Let’s be clear: this is not a widespread social attitude; english-speaking white majority countries tend to be, on the whole, still pretty racist and sexist. This social attitude you refer to is actually a fact. In societies with histories of racial and gender-based violence that overwhelmingly do harm to women and people of color, being “racist towards a white” and “racist towards a POC” are categorically not the same. I.e. in the US, slavery, redlining, jim crow, mass incarceration, disproportionate policing of communities of color lead to fundamentally unjust outcomes in the quality of life for someone born black as opposed to born white. So to a person of color in the US, racism means worse education, higher degree of poverty, a shorter life expectancy, a greater chance of being incarcerated, a lower chance of being able to vote, and the list goes on. And in terms of gender in the US, working women are still living with a significant pay gap, harassment in the workplace, and forms of cultural oppression. On the other hand, the magnitude of effect of “anti-white racism” and anti-men rhetoric generally boils down to hurt feelings (which I do not mean to downplay) and the occasional highly-publicized cancelling of high-profile white men which doesn’t come close to the magnitude of effect of centuries of discrimination in the other direction. It is dishonest and ahistorical to equate these forms of prejudice.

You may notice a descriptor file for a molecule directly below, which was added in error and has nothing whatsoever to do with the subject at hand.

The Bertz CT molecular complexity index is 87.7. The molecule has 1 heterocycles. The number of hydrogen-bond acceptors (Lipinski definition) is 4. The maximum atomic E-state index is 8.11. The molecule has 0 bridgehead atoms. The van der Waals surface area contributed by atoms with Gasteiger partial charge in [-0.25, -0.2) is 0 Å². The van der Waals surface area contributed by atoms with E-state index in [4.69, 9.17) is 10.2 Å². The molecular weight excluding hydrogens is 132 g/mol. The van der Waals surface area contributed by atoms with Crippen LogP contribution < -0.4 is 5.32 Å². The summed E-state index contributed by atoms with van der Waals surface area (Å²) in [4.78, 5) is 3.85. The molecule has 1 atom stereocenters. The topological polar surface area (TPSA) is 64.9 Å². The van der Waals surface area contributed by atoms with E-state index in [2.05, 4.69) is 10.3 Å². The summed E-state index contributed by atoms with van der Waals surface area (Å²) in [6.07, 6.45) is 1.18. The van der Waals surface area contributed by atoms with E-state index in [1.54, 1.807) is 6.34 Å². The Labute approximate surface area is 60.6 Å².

1. 4

                                                              this is not a widespread social attitude; english-speaking white majority countries tend to be, on the whole, still pretty racist and sexist.

                                                              I mean, a less charitable person would definitely say “compared to what”; because “on the whole” the west is a lot more amicable than other countries and cultures, but let’s not go there.

                                                              On the other hand, the magnitude of effect of “anti-white racism” and anti-men rhetoric generally boils down to hurt feelings […] and the occasional highly-publicized cancelling of high-profile white men.

                                                              Your entire argument boils down to this I feel, that inequity of men is justified because it’s not as bad. But consider for a moment the worst effects of what you’re implying.

                                                              If as a sub-culture which is pushing for mainstream acceptance you are to engage in open misandry and racism, not only does that show a blinding hypocrisy, but it also pushes your majority of people (who feel attacked) towards extremism, even if many feel guilt and will take extra caution.